Laboratory-Developed Test Oversight FAQs

April 2, 2019

Laboratory-Developed Tests

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The CAP’s longstanding principles for LDT oversight are:

  • Ensure quality laboratory testing for patients.
  • Allow for innovation in laboratory testing.
  • Prevent undue administrative or regulatory burdens on laboratories.

The CAP’s policy on LDT oversight includes a tiered risk-based approach that allows for evaluation of patient risk based on a laboratory’s claims for the test and potential harm of an incorrect or misinterpreted test. Legislation also should include a grandfather provision and encourage coordination between federal agencies to avoid duplicative and unduly burdensome requirements on laboratories.

Current oversight requirements governing LDTs are the laboratory requirements prescribed in CLIA. The FDA claims jurisdiction for the oversight of LDTs and exercises an enforcement discretion policy at this time. The FDA has not finalized a plan to regulate LDTs but defers to Congress to draft legislation to address this issue.

A legislative plan for LDTs must focus on protecting patients and providing access to safe diagnostic tests with an oversight framework that is the least burdensome for laboratories. Extraneous provisions included in legislation interfere with goals of ensuring quality tests for patients.

The CAP opposed the DAIA legislation because it included provisions irrelevant to LDT oversight and it utilized a regulatory structure that was overly complex. DAIA sought to open CLIA and subject laboratories to regulations and scrutiny that would stifle innovation of tests, including those at the lowest level of risk. For smaller and rural laboratories, DAIA sought to create another layer of regulatory complexity and burden for laboratories that still need to operate under current CLIA requirements.

Compared to the DAIA bill, the draft VALID Act omits extraneous provisions to reopen CLIA and focuses on the oversight of LDTs. Excluding extraneous CLIA provisions from the VALID Act is a positive step forward. Although the VALID Act takes a focused and material approach to LDTs, the CAP is still concerned with certain aspects of the bill and provided its comments to the bill’s sponsors in February 2019. The CAP seeks to engage with the legislative sponsors to discuss these provisions and address concerns.

The CAP is seeking clarification on certain aspects of the VALID Act. For example, the CAP is concerned with quality system requirements, which appear to be duplicative, costly, and burdensome because laboratories would need to implement new processes and procedures as well as hire additional staff. The CAP also questions application of a precertification program that is narrowly focused on low-risk tests and would be applicable to a relatively small number of tests. By broadening precertification, the program would be applicable to a larger number of tests and would further reduce regulatory burden.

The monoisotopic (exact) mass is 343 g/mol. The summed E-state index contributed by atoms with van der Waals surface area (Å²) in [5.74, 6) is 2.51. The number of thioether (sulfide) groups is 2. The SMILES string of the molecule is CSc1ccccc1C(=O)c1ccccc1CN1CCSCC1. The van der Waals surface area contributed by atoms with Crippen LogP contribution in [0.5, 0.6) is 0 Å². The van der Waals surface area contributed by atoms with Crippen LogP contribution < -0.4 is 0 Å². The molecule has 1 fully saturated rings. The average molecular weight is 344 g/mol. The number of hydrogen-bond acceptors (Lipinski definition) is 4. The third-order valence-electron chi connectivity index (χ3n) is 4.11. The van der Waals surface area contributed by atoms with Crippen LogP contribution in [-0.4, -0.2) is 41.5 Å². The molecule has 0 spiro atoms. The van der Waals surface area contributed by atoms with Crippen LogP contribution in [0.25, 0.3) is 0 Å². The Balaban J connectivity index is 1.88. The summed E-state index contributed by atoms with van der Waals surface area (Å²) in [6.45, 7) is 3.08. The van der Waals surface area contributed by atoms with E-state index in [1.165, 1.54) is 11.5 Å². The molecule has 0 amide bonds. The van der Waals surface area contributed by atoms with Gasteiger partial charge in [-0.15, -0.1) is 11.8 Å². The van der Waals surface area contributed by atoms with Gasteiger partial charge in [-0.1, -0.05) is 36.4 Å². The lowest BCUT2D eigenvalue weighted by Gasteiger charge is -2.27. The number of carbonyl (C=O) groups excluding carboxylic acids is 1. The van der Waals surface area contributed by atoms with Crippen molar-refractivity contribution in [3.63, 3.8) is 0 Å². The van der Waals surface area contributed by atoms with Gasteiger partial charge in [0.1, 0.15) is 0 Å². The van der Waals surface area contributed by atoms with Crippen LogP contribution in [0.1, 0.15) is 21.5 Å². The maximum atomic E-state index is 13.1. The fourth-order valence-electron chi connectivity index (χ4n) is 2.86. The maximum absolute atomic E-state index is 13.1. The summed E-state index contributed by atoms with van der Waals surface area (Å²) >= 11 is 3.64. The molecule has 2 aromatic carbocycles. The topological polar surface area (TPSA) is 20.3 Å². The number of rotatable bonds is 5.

The VALID Act provides a better foundation for any future legislative proposal since its focus remains on LDT oversight rather than extraneous CLIA modifications. The VALID Act leverages existing processes, which may help mitigate cost and reduce burdens for laboratories when implementing an oversight framework. The CAP also appreciates that the VALID Act will not attempt to regulate the practice of medicine.

No. The FDA has deferred to Congress. In January 2017, the FDA issued a discussion paper on LDTs to advance the public discussion and spur further dialogue on oversight of LDTs.

During the Obama and Trump administrations, FDA jurisdiction regarding regulation of LDTs has been clearly outlined in the FDA oversight proposals and communications – including in draft LDT guidance (2014) and a discussion paper (2017). With the current administration deferring to Congress, the CAP advocates for the government to minimize burden on laboratories. This can be achieved through coordination between the FDA and the CMS to eliminate duplicative requirements.

With our field evolving quickly, the CAP supports an exception to the Administrative Procedures Act so regulatory guidance can be utilized for an LDT oversight framework instead of the traditional rulemaking process. We believe use of the rulemaking process will stifle innovation and lead to rigid regulatory constraints in a time of rapid technology development and evidence generation.